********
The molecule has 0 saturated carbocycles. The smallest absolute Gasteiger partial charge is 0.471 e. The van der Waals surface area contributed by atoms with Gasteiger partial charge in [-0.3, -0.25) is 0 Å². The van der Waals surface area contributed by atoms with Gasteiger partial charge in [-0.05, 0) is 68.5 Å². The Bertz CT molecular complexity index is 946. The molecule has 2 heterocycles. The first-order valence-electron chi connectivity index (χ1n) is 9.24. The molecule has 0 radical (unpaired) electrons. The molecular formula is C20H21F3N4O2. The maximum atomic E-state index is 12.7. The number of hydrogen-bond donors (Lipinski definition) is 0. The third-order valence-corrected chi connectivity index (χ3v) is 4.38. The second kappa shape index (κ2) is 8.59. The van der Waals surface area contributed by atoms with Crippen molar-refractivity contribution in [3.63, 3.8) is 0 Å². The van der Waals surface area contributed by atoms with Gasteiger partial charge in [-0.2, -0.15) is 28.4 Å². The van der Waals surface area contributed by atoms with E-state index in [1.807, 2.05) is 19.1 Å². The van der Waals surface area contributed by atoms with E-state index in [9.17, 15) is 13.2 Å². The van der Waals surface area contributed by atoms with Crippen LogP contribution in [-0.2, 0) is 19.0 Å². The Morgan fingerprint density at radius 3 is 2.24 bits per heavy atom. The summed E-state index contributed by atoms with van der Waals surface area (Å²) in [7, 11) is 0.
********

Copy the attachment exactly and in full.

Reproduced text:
The molecule has 0 saturated carbocycles. The smallest absolute Gasteiger partial charge is 0.471 e. The van der Waals surface area contributed by atoms with Gasteiger partial charge in [-0.3, -0.25) is 0 Å². The van der Waals surface area contributed by atoms with Gasteiger partial charge in [-0.05, 0) is 68.5 Å². The Bertz CT molecular complexity index is 946. The molecule has 2 heterocycles. The first-order valence-electron chi connectivity index (χ1n) is 9.24. The molecule has 0 radical (unpaired) electrons. The molecular formula is C20H21F3N4O2. The maximum atomic E-state index is 12.7. The number of hydrogen-bond donors (Lipinski definition) is 0. The third-order valence-corrected chi connectivity index (χ3v) is 4.38. The second kappa shape index (κ2) is 8.59. The van der Waals surface area contributed by atoms with Crippen molar-refractivity contribution in [3.63, 3.8) is 0 Å². The van der Waals surface area contributed by atoms with Gasteiger partial charge in [-0.2, -0.15) is 28.4 Å². The van der Waals surface area contributed by atoms with E-state index in [1.807, 2.05) is 19.1 Å². The van der Waals surface area contributed by atoms with E-state index in [9.17, 15) is 13.2 Å². The van der Waals surface area contributed by atoms with Crippen LogP contribution in [-0.2, 0) is 19.0 Å². The Morgan fingerprint density at radius 3 is 2.24 bits per heavy atom. The summed E-state index contributed by atoms with van der Waals surface area (Å²) in [7, 11) is 0.